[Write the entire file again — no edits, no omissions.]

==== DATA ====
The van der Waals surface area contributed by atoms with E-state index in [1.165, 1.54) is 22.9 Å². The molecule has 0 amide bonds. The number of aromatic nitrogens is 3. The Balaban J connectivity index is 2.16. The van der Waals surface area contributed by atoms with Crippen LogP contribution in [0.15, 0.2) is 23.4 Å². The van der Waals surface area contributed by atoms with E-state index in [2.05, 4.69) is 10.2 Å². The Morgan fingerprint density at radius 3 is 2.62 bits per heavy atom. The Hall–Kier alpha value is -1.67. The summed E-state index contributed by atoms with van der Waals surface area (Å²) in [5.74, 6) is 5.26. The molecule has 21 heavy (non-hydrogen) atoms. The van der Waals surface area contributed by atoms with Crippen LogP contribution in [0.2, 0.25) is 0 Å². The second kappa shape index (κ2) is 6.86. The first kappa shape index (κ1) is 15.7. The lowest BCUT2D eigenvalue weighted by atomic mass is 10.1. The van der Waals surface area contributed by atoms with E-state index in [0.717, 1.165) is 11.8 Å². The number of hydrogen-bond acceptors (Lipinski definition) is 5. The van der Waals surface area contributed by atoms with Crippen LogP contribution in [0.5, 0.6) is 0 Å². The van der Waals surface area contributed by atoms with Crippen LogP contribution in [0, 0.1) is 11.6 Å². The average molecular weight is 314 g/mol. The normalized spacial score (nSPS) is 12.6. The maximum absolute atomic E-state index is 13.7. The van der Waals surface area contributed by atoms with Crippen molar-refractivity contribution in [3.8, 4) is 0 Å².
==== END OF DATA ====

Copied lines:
The van der Waals surface area contributed by atoms with E-state index in [1.165, 1.54) is 22.9 Å². The molecule has 0 amide bonds. The number of aromatic nitrogens is 3. The Balaban J connectivity index is 2.16. The van der Waals surface area contributed by atoms with Crippen LogP contribution in [0.15, 0.2) is 23.4 Å². The van der Waals surface area contributed by atoms with E-state index in [2.05, 4.69) is 10.2 Å². The Morgan fingerprint density at radius 3 is 2.62 bits per heavy atom. The Hall–Kier alpha value is -1.67. The summed E-state index contributed by atoms with van der Waals surface area (Å²) in [5.74, 6) is 5.26. The molecule has 21 heavy (non-hydrogen) atoms. The van der Waals surface area contributed by atoms with Crippen LogP contribution in [0.2, 0.25) is 0 Å². The second kappa shape index (κ2) is 6.86. The first kappa shape index (κ1) is 15.7. The lowest BCUT2D eigenvalue weighted by atomic mass is 10.1. The van der Waals surface area contributed by atoms with E-state index in [0.717, 1.165) is 11.8 Å². The number of hydrogen-bond acceptors (Lipinski definition) is 5. The van der Waals surface area contributed by atoms with Crippen LogP contribution in [0.5, 0.6) is 0 Å². The van der Waals surface area contributed by atoms with Crippen LogP contribution in [0, 0.1) is 11.6 Å². The average molecular weight is 314 g/mol. The normalized spacial score (nSPS) is 12.6. The maximum absolute atomic E-state index is 13.7. The van der Waals surface area contributed by atoms with Crippen molar-refractivity contribution in [3.8, 4) is 0 Å².